From Credits to Investments
One of the functions of the international financial system is to create a global investment mechanism. In practice, it works like this.
At first, the emerging markets save a significant part in the form of international reserves. Based on the WIF research, increasing the official reserves has now become the main article in the general asset growth of these countries. Official reserves consist of government bonds or major Western banks deposits. This way the “newcomers” of the world economy actively extend credit to the “old” players.
Then, having rotated inside the complex financial system, the money returns to the emerging markets in the form of direct investments. Based on the research, direct foreign investments have become the main factor in the growth of the emerging markets’ obligations to the developed countries.
In other words, the Western financial system plays the role of a giant fund that gathers cheap resources and then distributes them among the profitable albeit risky assets. The price difference between investing and borrowing can be called “the roof covering” since the West guarantees the judicial and administrative protection of such investments. It can also be called a technology transfer payment because direct foreign investments are not so much monetary funds as patents, know-hows, expertise and project management experience.
In this sense, the current financial system represents a giant step forward in comparison to the one of the olden days. During the reign of the British Empire, for example, all the colonial administrations, even having administrative autonomy, were obligated to hold security deposits on their balance sheets at the Bank of England. These security deposits performed the role of perpetual credits to the mother country (during the WWII, Britain simply froze these funds).
In the 1980s, the oil-dollars from the OPEC countries were eventually reprocessed and given as loans to the Latin American governments by the WIF. This way the US bought the loyalty of the local elites in order to avoid another Cuban scenario. All this money was then spent ineffectively and the loans had to be restructured on the security of the US.
Now is all looks differently. Nonetheless, the authors of the report believe that the current debt model slowdown is a temporary phenomenon caused by the rapid development of the real economy in the emerging market countries. Later, it will all go back to the norm. Note though that the thousand-year-old history of China has left us no trace of any significance of the role of credit. It is not at all impossible that the global financial system will be based on investment and not on credit.
The financial globalization is moving not only to the emerging economies but to those financial centers whose growth has become possible thanks to a combination of several factors.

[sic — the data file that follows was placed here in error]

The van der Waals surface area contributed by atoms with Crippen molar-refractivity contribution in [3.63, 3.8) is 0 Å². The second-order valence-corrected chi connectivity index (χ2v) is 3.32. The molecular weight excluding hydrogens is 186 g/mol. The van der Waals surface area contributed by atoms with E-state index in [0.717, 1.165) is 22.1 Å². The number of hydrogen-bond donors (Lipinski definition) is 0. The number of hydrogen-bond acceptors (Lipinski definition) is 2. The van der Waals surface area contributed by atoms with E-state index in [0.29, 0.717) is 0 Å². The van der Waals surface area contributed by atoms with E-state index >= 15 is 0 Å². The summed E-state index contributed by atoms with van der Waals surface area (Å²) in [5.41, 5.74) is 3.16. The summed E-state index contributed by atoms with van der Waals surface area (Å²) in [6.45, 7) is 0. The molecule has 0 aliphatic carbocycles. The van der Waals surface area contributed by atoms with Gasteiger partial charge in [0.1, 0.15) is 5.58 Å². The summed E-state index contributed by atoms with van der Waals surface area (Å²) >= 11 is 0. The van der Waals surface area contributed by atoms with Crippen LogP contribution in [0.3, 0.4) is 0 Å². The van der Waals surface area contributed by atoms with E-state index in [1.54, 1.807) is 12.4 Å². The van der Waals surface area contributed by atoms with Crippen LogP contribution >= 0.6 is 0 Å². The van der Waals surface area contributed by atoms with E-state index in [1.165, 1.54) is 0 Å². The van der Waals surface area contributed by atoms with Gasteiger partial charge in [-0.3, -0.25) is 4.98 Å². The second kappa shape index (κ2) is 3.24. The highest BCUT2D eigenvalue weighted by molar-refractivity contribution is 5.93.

At first, such centers were used for hiding assets from the state (taxes, illegal income laundering, sanctions avoidance) and for concealing the property structure from the cartel authorities and raiders. However, as the infrastructural possibilities grew (transportation, information technologies), the financial centers had become the routine of the everyday business, and not just for the large corporations but for the small enterprises and for average people as well.
Nowadays, such centers are an integral part of the world financial system’s infrastructure. Today we cannot imagine the existence of the financial system without the “counter-insurance hub” on the Bermuda or without the funds functioning under the judicial umbrella of Luxemburg or the Cayman Islands.
The offshore territories make it possible to create a special legislature to regulate the complex financial architecture. At that, it does not affect the lives of too many people. The “onshore” centers located in the countries with developed economies are more like hubs, resource concentrating systems. They, too, need to have freedom-to-operate.
Britain’s moving away from the EU is a clear example of this. Choosing between the Scylla of the European over-regulation and the Charybdis of the risk of losing the European clients, Britain has decided to take the risk. The thing is Britain has all the reasons to fear that tomorrow it will become non-competitive in this rapidly changing world. Especially since the EU is not the only pebble on the beach so to speak.
From Economics to Geopolitics
So, the geographic move of the economic activity centers that has led to the change of the financial flows structure can be called the main result of the post-crisis decade. This change is real. In its turn, it reflects the change in the world economic system. Eventually, the move will lead to the transformation of the geopolitical map of the future. Of course, only if a new financial catastrophe does not lie ahead.